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Health Agencies Update
November 28, 2012

Eyedrop Risks for Kids

JAMA. 2012;308(20):2073. doi:10.1001/jama.2012.76652

Over-the-counter eyedrops or nasal sprays may seriously harm children who ingest them, warns the US Food and Drug Administration.

Drops and sprays containing tetrahydrozoline, oxymetazoline, or naphazoline provide relief from eye irritation or nasal congestion by constricting the blood vessels. However, ingestion of amounts as small as 1 to 2 mL can cause serious adverse events in young children.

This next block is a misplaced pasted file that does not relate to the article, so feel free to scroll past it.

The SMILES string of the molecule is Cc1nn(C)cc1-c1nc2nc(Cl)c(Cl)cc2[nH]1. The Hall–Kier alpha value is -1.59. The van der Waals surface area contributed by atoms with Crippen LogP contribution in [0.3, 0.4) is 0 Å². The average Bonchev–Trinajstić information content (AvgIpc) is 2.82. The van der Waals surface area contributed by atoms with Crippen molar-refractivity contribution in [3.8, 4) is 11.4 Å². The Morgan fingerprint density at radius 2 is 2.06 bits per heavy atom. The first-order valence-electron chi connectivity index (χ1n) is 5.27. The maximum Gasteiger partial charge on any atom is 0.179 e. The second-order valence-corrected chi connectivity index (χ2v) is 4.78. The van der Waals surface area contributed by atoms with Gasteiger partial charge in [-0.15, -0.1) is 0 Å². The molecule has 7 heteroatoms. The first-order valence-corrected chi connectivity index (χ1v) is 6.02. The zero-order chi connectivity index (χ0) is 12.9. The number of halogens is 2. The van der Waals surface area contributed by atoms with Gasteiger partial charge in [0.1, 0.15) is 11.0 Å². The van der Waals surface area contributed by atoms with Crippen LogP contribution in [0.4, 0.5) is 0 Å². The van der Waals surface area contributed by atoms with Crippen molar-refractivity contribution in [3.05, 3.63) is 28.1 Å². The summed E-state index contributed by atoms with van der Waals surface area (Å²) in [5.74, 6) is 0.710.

The agency identified 96 cases of accidental ingestion of these products by children aged 1 month to 5 years recorded in its Adverse Events Reporting System and in the National Electronic Injury Surveillance System between 1985 and 2012. In 53 of these cases, the child was hospitalized for symptoms such as nausea, vomiting, lethargy, tachycardia, decreased respiration, bradycardia, hypotension, hypertension, sedation, somnolence, mydriasis, stupor, hypothermia, drooling, and coma.